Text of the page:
Apr 18, 2013

That voice? It belongs to Fito Reinoso. He’s the singer for a new Bay Area group that performs Cuban Son, Danzon and Boleros. They call themselves Los Trovadores, and they’re playing acoustic dance music on Earth Day this Saturday, April 20, at Rhythmix Cultural Works on Blanding Avenue in Alameda. The music begins at 8:00pm.

Proposed museum would shine light on New Deal

Apr 17, 2013
Works Progress Administration

In the coming months, San Francisco’s grand Presidio park will announce a new tenant. The space up for grabs is the commissary building on Crissy Field, currently occupied by Sports Basement. And while George Lucas’ proposal for a museum of illustration has gotten the most press, there were 15 others, including a plan for a global observatory, a center dedicated to play, and a National New Deal Museum.

Today's local music: Rupa & The April Fishes

Apr 1, 2013
www.theaprilfishes.com

A worldly ban with a worldly sound, is Crosscurrents' band for Monday April 1.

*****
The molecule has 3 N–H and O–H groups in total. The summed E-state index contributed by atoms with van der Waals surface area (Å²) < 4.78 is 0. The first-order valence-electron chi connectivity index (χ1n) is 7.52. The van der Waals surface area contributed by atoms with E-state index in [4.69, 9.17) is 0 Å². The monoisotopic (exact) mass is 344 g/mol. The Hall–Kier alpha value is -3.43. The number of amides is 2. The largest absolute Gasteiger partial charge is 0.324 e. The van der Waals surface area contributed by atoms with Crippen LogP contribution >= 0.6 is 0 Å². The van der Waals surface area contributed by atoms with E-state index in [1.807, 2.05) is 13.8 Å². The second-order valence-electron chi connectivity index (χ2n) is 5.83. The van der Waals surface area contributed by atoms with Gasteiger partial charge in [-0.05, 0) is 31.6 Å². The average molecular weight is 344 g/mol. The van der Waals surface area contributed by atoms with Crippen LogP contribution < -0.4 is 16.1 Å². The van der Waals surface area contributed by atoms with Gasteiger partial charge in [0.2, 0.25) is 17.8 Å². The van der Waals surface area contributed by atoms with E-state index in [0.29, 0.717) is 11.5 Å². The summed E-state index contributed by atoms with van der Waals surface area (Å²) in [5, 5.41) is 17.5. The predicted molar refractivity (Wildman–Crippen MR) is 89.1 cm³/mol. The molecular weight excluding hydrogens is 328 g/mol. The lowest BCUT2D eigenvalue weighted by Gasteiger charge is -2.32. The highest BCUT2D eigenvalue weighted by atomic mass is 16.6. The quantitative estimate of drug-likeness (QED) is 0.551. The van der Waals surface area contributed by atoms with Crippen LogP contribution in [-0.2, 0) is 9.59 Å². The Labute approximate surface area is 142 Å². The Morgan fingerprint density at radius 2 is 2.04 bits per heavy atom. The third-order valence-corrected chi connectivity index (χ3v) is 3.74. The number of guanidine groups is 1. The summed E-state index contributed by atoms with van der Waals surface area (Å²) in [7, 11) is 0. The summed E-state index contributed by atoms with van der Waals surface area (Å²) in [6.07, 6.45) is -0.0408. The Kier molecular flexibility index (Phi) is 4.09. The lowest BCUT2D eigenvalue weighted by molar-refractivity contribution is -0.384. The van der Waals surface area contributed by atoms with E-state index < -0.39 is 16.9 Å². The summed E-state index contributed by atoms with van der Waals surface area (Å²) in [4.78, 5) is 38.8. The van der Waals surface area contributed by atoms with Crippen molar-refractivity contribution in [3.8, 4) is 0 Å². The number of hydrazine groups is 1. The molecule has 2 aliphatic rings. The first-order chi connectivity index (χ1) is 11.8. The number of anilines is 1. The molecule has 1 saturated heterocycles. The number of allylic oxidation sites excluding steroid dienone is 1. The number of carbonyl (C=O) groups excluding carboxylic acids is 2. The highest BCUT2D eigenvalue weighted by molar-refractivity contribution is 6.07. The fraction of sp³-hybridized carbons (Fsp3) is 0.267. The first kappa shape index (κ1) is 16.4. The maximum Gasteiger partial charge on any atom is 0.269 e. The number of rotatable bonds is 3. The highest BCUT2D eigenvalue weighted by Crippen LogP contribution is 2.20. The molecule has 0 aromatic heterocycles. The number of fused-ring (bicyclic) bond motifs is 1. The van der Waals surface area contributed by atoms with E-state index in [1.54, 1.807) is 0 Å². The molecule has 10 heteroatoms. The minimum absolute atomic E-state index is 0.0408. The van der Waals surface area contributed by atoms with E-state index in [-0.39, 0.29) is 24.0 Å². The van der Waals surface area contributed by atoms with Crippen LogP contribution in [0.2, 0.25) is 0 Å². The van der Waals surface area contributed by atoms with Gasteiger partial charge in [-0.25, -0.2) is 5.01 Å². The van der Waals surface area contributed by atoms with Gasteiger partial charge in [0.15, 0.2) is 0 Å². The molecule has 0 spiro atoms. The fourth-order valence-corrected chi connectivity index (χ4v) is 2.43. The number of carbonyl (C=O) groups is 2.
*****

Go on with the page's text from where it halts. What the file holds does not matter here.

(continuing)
San Francisco-based band Rupa and the April Fishes is a collaboration of Aaron Kierbel and Safa Shokrai, Misha Khalikulov, Mario Alberto Silva, and is headed by Rupa.

Summoning ghosts at the Oakland Museum

Mar 14, 2013
Photo by Frederic Larson, courtesy Port of Oakland

If you’ve traveled out of Oakland airport, you’ve probably seen a beautiful piece of artwork – graceful, long-legged cranes painted on the windows in Terminal 2. It’s called “Going Away, Coming Home.” It’s a piece about being of and from two places at once, about the in-between existence we inhabit in transit. By looking at it, you’d probably never imagine that the artist once risked her life to make paintings like this.